Podcasting is not just about the one-to-many delivery of lecture material; it also allows professors to reconfigure the use of class time in ways that enhance the intimate learning environment that is the hallmark of the small liberal arts college. Laura Blankenship describes the experiences of three Bryn Mawr professors in the sciences who began using podcasting last year.
Aaron Prevots was looking to incorporate music more in his French language, literature and culture classrooms, and beyond that, to create a dynamic, collaborative space online in which to share this music and exchange information, articles and music-related pedagogy with others. The result: a multimedia educational Web site featuring music-related articles, streaming MP3’s of primarily public domain material and annotated, downloadable lyrics.
Despite claims that “the learning object is dead,” learning object repositories continue to grow. But how do we measure the success of a learning object? Diane Goldsmith provides her own clear and comprehensive “assessment” of the problem.
The Horizon Report, a publication developed by the New Media Consortium in collaboration with the Educause Learning Initiative (ELI) “identifies and describes emerging technologies likely to have a large impact on teaching, learning or creative expression within higher education.” Reviewer Gail Matthews-Denatale attended a NERCOMP event about the 2006 Horizon report and reports on a fascinating workshop where “presentations were adapted on-the-fly to address participant questions and therefore sessions merged into a fluid day-long experience.”
David Green’s study focuses on the pedagogical implications of the widespread use of the digital format for images. While the core of the study involved changes in the teaching-learning dynamic and the teacher-student relationship, related issues concerning supply, support and infrastructure rapidly became part of its fabric. In addition to the report, the site contains a set of one-on one-interviews with faculty on how digital changes everything.
Amid what he calls “speculation and scuttlebutt” concerning blogging, Kevin Wiliarty finds a welcome antidote in this recently-published series of essays. True to the spirit of blogging, the contributions are diverse and international, covering a wide range of topics and disparate methodologies, from academic blogging, to blogging as a literary enterprise, to blogging in journalism and beyond. Wiliarty provocatively asks if more “effective usage of blogs is restricted, practical, and collaborative rather than public, expressive, and individual.”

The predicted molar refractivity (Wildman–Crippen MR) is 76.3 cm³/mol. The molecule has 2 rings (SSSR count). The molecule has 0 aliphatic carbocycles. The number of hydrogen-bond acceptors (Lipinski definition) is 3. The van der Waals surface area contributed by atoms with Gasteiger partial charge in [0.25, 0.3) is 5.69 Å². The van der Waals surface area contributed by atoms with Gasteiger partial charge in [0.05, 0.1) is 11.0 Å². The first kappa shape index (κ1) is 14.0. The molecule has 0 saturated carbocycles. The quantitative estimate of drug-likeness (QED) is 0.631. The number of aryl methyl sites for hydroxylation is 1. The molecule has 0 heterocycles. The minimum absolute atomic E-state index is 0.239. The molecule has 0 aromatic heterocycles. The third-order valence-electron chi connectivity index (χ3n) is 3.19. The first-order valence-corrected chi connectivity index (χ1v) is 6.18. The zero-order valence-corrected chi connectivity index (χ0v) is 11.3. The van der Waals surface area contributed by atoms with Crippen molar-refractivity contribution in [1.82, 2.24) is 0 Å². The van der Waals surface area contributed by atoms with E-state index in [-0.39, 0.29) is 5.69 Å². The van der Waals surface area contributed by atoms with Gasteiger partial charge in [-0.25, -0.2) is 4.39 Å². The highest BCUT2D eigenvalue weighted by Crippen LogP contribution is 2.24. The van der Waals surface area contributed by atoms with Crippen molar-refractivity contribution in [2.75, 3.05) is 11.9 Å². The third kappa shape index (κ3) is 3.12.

Julia Flanders is a key figure in humanities computing and text encoding initiatives. She is Director of the exemplary Brown University Women Writers Project and Associate Director for Textbase Development at the Brown University Scholarly Technology Group, and Editor in Chief of the Digital Humanities Quarterly, due to launch in 2007. Academic Commons recently caught up with her to talk with her about her projects.
As part of the ongoing discussion on Using Digital Images, we’re publishing a series of interviews with a small sample of those faculty who participated in the digital images project. Author David Green has returned to the interview subjects for updates and additional material.
Zotero is a free, easy-to-use open source research tool that helps you gather and organize resources (whether bibliography or the full text of articles), and then lets you to annotate, organize and share the results of your research. It combines the best parts of older reference manager software such as EndNote with more “modern” features like sorting, tagging, advanced searches and more.
Open Context, a free, open-access online database resource for archaeology and related fields, is a highly-generalized tool that pools and integrates individual researcher datasets and museum collections. To help make sense of this widely varying body of material, we have developed a user folksonomy system. Individual users can add value to the pooled content by identifying and annotating items of interest using a tagging system. Open Context has a variety of demonstration datasets now available for exploration and testing. These include field archaeology contextual records and finds registers, geo-archaeological samples, and a variety of zooarchaeological analyses. Some projects have rich image collections and narrative material, and others are of primary interest for specialist comparative analyses.
This site is intended to help students, collectors and researchers to better understand the Ukiyo-e technique. Photographs and video clips show demonstrations of the techniques by master printmaker Keiji Shinohara. These demonstrations are accompanied by traditional prints from the Davison Art Center collection at Wesleyan University, and contemporary prints by Keiji Shinohara.With its impressive depth of information, captivating visuals and easy navigation, the Ukiyo-E Techniques website highlights the level of collaboration that is required to produce these sorts of materials.